# Y" -y' -2y = 4(t^2) , y(0) = 1 , y'(0) =4?

1. Mar 14, 2016

### foo9008

1. The problem statement, all variables and given/known data
the answer that i found id 2(e^t) -1 , why it is wrong ? the answer given is cosht

2. Relevant equations

3. The attempt at a solution

2. Mar 14, 2016

### SteamKing

Staff Emeritus
Did you substitute your answer back into the original differential equation? Did it satisfy this equation and all of the initial conditions?

If the answer is no, it didn't, then that's why.

BTW: You should not put one equation in the thread title when the problem covers a completely different equation.

3. Mar 14, 2016

### Staff: Mentor

Furthermore, the equation should be in the problem statement section, not in the thread title.

4. Mar 14, 2016

### LCKurtz

If you try your answer and the book's answer in the original equation, you will see both are incorrect. Either that, or you copied the problem incorrectly. In your work, $\mathcal L(y) \ne s Y(s)$. Also, there is no reason to post this problem as an image instead of just typing it.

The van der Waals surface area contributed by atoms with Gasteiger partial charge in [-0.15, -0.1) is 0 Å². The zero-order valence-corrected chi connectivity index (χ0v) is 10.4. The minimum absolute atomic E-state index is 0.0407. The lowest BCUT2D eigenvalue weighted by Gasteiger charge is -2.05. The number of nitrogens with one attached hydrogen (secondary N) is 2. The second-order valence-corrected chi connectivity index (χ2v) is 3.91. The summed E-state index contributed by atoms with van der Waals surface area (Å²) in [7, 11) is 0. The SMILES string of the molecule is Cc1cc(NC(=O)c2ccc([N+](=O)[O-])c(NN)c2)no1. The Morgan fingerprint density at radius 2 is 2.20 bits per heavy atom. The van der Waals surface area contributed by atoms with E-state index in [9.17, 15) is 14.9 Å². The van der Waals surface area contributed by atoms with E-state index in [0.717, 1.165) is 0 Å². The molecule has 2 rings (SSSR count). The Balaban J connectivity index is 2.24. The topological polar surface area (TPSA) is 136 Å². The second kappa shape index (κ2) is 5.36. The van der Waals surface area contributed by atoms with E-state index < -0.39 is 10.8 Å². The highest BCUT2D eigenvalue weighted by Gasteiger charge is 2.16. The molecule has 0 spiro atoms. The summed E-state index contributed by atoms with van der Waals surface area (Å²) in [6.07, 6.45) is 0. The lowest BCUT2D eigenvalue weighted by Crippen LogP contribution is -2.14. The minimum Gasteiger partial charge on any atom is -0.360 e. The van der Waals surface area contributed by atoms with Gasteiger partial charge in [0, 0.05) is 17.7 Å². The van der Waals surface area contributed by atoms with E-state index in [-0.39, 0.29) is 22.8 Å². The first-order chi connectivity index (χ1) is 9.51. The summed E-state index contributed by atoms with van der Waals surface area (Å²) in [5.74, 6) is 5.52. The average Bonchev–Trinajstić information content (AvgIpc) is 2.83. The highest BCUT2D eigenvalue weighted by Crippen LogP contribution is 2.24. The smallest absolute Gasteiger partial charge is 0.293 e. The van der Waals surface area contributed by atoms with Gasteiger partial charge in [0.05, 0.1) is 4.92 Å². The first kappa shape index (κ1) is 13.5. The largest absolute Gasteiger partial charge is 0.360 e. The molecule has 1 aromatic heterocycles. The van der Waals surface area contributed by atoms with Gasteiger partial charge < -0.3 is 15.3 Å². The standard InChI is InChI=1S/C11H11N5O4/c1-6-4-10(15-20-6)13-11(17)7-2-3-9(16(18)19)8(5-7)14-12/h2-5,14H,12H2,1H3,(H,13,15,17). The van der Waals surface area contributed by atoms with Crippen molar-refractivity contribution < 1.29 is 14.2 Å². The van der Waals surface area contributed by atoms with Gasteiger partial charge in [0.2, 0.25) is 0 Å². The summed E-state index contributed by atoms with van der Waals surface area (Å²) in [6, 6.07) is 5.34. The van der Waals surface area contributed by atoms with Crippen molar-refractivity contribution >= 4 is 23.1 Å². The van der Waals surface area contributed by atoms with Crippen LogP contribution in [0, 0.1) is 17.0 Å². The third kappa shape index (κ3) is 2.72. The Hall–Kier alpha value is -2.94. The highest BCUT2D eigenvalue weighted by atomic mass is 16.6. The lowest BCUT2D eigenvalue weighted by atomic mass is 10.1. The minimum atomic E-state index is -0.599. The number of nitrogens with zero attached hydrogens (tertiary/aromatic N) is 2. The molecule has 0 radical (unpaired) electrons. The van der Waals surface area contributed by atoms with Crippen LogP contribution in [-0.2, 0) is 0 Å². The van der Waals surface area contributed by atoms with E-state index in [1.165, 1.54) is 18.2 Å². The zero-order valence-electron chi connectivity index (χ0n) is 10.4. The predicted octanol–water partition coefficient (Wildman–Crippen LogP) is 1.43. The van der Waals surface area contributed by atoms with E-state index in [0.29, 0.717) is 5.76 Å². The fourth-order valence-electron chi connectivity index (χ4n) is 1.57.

5. Mar 16, 2016

### HallsofIvy

Staff Emeritus
Are you required to use the Laplace transform? This is a simple second order, linear equation with constant coefficients. It has characteristic equation $r^2- r- 2= (r- 2)(r+ 1)$ and a "specific solution" to the entire equation must be of the form $Ax^2+ Bx+ C$.

6. Mar 16, 2016

### Staff: Mentor

No. The DE in the title is different from the one in the image that the OP posted. The initial value problem in the posted image is y'' - y = 0, y(0) = 1, y'(0) = 1.

7. Mar 16, 2016

### HallsofIvy

Staff Emeritus
Which is even easier without using the Laplace transform! The characteristic equation is r^2- 1= (r- 1)(r+ 1)= 0.